Typically, every university department and institution has its own set of procedures, but to provide students with a common experience, standardisation would be beneficial. This means putting in place a single credit framework, single marking criteria, standardised submission dates and the same resit policy across the board.

If this was in place, institutions across the UK could accurately compare their information on students and spot trends to boost university numbers and reduce dropout rates.

For example, if data across the sector shows that a 10% dropout rate is the average, universities can accurately watch this and action if dropout rates rise above this figure. That’s why it’s crucial that universities have a team of people who can understand and track this data to keep an eye on it. This is where leadership comes in. As well as academic leaders, universities need commercially astute leaders who understand the financial and wider business impact of student attendance and retention and focus on resolving any issues. Because ultimately, not only will this help universities financially, it will also help drive league table rankings.

A unified data platform
Many university leaders today feel quite far removed from the end goal. This is why having an outcomes-focused partner who can break the journey down into achievable and manageable chunks is crucial to enacting change which both benefits students, and streamlines work for faculty members, while ensuring investment is focused on areas most in need.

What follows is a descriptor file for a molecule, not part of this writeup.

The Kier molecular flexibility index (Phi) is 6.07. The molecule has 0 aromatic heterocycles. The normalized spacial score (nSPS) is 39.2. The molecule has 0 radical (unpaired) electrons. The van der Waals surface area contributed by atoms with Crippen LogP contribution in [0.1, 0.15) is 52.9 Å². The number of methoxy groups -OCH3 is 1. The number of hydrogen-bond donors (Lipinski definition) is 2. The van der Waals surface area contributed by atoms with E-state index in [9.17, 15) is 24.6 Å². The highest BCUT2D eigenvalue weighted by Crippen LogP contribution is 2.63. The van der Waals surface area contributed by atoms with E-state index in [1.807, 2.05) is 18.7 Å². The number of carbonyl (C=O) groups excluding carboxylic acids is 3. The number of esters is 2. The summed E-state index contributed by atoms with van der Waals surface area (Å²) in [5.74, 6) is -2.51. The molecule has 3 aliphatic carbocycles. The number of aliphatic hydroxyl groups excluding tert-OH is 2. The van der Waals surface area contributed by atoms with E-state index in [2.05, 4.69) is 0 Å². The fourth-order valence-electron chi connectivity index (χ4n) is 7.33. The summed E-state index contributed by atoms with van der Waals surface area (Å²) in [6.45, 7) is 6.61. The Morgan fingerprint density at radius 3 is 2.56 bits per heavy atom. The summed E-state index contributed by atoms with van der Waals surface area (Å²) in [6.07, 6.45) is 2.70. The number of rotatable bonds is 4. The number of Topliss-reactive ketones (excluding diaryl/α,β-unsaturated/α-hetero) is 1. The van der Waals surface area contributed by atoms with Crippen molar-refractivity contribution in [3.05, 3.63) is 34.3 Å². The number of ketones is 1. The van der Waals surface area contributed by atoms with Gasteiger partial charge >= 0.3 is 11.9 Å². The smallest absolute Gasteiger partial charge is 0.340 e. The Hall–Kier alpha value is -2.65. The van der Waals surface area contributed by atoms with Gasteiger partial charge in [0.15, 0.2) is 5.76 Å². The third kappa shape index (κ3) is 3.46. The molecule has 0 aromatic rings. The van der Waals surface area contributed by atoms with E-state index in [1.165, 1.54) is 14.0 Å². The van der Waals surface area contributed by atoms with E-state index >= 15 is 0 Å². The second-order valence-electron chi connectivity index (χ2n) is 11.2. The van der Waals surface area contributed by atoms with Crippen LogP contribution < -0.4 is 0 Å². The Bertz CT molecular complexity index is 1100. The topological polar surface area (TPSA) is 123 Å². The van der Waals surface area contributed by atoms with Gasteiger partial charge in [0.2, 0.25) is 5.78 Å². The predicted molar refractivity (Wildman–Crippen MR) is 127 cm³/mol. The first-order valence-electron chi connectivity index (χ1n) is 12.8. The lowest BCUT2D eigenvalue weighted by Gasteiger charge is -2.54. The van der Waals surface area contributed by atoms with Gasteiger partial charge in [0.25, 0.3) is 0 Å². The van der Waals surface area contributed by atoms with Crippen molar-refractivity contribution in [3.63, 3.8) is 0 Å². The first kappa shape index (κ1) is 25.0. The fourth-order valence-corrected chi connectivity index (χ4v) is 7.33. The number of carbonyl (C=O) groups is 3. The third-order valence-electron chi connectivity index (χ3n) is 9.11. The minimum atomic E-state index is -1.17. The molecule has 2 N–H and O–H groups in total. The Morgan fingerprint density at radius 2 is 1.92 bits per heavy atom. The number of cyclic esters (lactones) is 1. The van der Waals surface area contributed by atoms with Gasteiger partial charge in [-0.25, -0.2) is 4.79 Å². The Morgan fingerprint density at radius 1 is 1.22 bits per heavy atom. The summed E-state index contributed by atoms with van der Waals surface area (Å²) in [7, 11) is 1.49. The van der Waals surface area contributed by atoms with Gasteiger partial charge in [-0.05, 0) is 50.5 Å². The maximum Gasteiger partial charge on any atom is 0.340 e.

Fundamental change in how processes are run will take a significant amount of time – but universities need to start now. By bringing together fragmented, disparate information sets from separate departments, creating a complete, holistic view of each student. Organisations can break down the silos to create a single, reliable version of the truth – unlocking greater efficiency, accuracy and the ability to make more informed decisions. An effective data strategy and Master Data Management (MDM) solution can help universities create better – and more personalised – experiences for students.

Higher education institutions need only look to other sectors to appreciate the importance of understanding and governing data to provide improved outcomes.

At North Lanarkshire Council, MDM is enabling the council to reinvigorate their approach to digital transformation and the services they offer citizens. Peter Tolland, its chief information officer, says: “[MDM] is what digital engagement should look like in the future… in terms of the access to the clean data we need to make this a reality, our MDM solution is at the heart of it all.” Similarly in Ealing, the council uses an off-the-shelf MDM platform to better tackle fraud and error. Kevin Griffin, chief architect, states: “By investing in Civica MDM we will make a single-citizen view part of our business as usual, allowing our IT function to canvass the business to come up with more and more use-cases to create further efficiencies.”

Without doubt, a single, unified data platform and integrated services are crucial to the future of higher education. Through a well-considered data strategy delivering better insights, institutions can provide a complete, accurate and sharable view of their data to make more informed decisions. To meet the challenges of an ever-changing digital landscape, universities need access to clean, accessible, reliable and understandable data – only then will they see the bigger picture and sustain their position higher up the league table.


Gary Bell is executive director at Civica: www.civica.com